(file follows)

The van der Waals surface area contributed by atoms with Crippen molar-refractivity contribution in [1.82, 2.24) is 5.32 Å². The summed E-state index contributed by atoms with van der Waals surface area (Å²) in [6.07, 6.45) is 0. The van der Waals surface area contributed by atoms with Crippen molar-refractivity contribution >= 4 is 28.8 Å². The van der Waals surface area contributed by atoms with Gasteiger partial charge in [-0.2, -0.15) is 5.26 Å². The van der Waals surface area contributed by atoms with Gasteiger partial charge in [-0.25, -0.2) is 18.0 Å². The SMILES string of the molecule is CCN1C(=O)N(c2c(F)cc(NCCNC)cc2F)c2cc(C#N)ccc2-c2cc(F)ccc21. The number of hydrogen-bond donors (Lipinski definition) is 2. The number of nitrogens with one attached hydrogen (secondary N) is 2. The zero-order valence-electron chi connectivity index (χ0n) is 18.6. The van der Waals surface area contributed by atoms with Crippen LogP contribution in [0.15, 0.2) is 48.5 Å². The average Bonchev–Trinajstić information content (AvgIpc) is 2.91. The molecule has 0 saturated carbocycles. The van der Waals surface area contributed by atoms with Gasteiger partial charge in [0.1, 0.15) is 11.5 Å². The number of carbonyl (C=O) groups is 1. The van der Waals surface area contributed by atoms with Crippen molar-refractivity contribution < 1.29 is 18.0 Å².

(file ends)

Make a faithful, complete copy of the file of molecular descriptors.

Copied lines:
The van der Waals surface area contributed by atoms with Crippen molar-refractivity contribution in [1.82, 2.24) is 5.32 Å². The summed E-state index contributed by atoms with van der Waals surface area (Å²) in [6.07, 6.45) is 0. The van der Waals surface area contributed by atoms with Crippen molar-refractivity contribution >= 4 is 28.8 Å². The van der Waals surface area contributed by atoms with Gasteiger partial charge in [-0.2, -0.15) is 5.26 Å². The van der Waals surface area contributed by atoms with Gasteiger partial charge in [-0.25, -0.2) is 18.0 Å². The SMILES string of the molecule is CCN1C(=O)N(c2c(F)cc(NCCNC)cc2F)c2cc(C#N)ccc2-c2cc(F)ccc21. The number of hydrogen-bond donors (Lipinski definition) is 2. The number of nitrogens with one attached hydrogen (secondary N) is 2. The zero-order valence-electron chi connectivity index (χ0n) is 18.6. The van der Waals surface area contributed by atoms with Crippen LogP contribution in [0.15, 0.2) is 48.5 Å². The average Bonchev–Trinajstić information content (AvgIpc) is 2.91. The molecule has 0 saturated carbocycles. The van der Waals surface area contributed by atoms with Gasteiger partial charge in [0.1, 0.15) is 11.5 Å². The number of carbonyl (C=O) groups is 1. The van der Waals surface area contributed by atoms with Crippen molar-refractivity contribution < 1.29 is 18.0 Å².